The governor and a federal court made changes Wednesday that could affect the election process on Nov. 3.
The governor issued an order allowing election officials to begin counting absentee ballots at the same time the polls open, at 7 a.m. on election day. Secretary of State John Merrill welcomed the move to ease the counting of an unusually large number of absentee ballots.
The state was not as welcoming of another development on the voting front. A federal court judge also Wednesday issued a ruling that lightens absentee voting requirements for older and infirm Alabamians and allows counties to offer curbside voting if they chose to do so.
Attorney general Steve Marshall said he would appeal that ruling.
The ruling by U.S. District Court Judge Abdul Kallon states that voters who are 65 years old or older or who have underlying health conditions can vote by absentee without providing the copy of a photo ID or having a witness’ and notary’s signatures. Voting advocates have complained that those two requirements can be difficult for people who are avoiding leaving their homes to meet.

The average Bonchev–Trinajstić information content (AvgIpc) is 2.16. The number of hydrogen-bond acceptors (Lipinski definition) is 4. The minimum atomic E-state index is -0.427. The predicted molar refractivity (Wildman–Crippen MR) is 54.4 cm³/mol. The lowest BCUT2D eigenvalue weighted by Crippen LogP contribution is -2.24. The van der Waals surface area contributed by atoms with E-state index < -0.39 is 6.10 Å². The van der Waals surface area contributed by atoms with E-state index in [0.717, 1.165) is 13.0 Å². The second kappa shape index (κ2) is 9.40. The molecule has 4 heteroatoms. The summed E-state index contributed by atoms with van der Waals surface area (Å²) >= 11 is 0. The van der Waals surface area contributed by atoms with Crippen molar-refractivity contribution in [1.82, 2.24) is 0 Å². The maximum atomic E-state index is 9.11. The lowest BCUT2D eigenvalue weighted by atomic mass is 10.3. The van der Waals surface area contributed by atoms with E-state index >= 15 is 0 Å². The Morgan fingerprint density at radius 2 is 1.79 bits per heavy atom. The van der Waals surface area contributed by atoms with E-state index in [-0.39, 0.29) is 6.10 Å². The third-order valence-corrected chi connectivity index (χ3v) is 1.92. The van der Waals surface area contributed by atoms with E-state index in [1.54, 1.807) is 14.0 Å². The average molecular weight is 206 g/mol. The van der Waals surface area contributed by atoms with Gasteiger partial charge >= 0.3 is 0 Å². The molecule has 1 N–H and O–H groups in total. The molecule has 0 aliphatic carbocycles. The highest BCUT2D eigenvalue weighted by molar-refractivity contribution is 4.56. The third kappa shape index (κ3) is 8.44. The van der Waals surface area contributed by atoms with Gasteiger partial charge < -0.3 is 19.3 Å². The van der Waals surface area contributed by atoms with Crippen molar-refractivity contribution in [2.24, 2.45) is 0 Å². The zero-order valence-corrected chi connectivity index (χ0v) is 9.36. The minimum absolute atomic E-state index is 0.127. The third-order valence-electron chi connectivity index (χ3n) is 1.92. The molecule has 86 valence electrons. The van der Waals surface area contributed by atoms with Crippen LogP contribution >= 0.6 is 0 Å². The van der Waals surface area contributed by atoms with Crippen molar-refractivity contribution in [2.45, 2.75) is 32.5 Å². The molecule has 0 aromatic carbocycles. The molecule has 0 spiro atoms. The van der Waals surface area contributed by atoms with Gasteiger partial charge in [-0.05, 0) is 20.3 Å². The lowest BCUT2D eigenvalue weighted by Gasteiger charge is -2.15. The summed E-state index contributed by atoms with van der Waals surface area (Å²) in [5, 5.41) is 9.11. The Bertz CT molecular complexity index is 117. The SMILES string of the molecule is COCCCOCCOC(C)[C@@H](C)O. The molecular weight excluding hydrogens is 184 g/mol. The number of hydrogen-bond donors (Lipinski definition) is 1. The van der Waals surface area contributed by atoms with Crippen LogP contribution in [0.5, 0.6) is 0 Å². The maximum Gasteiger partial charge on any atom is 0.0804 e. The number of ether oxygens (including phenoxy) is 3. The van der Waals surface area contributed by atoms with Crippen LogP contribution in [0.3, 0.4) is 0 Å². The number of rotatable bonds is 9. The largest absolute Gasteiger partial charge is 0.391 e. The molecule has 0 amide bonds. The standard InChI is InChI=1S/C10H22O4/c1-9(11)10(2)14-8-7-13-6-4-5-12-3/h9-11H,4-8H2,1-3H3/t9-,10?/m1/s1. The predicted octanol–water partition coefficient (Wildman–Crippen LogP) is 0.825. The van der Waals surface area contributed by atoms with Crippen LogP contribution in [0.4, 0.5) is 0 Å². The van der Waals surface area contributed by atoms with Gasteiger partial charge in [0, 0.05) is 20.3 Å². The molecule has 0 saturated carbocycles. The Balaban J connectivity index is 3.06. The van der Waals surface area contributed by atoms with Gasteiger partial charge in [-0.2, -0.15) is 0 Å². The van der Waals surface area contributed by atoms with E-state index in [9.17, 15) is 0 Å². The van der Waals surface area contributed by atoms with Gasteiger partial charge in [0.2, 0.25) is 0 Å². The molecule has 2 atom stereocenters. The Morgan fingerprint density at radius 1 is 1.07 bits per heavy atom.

Voters, instead, can provide other identifying information, such as a driver’s license number or the last four digits of their Social Security cards. They also must submit a statement outlining their medical conditions.
Kallon issued a similar ruling in a lawsuit filed before the July runoffs, but the U.S. Supreme Court issued a stay on the ruling, halting its provisions without ruling on them.
Wednesday’s ruling would apply only to the Nov. 3 election, not any subsequent elections. It’s driven by concerns about voting safely during a pandemic.
You can see where your absentee ballot is in the process, as well as finding your polling place and registration status.
For more absentee ballot information, read BirminghamWatch’s earlier story: Absentee Ballot Season Gets Underway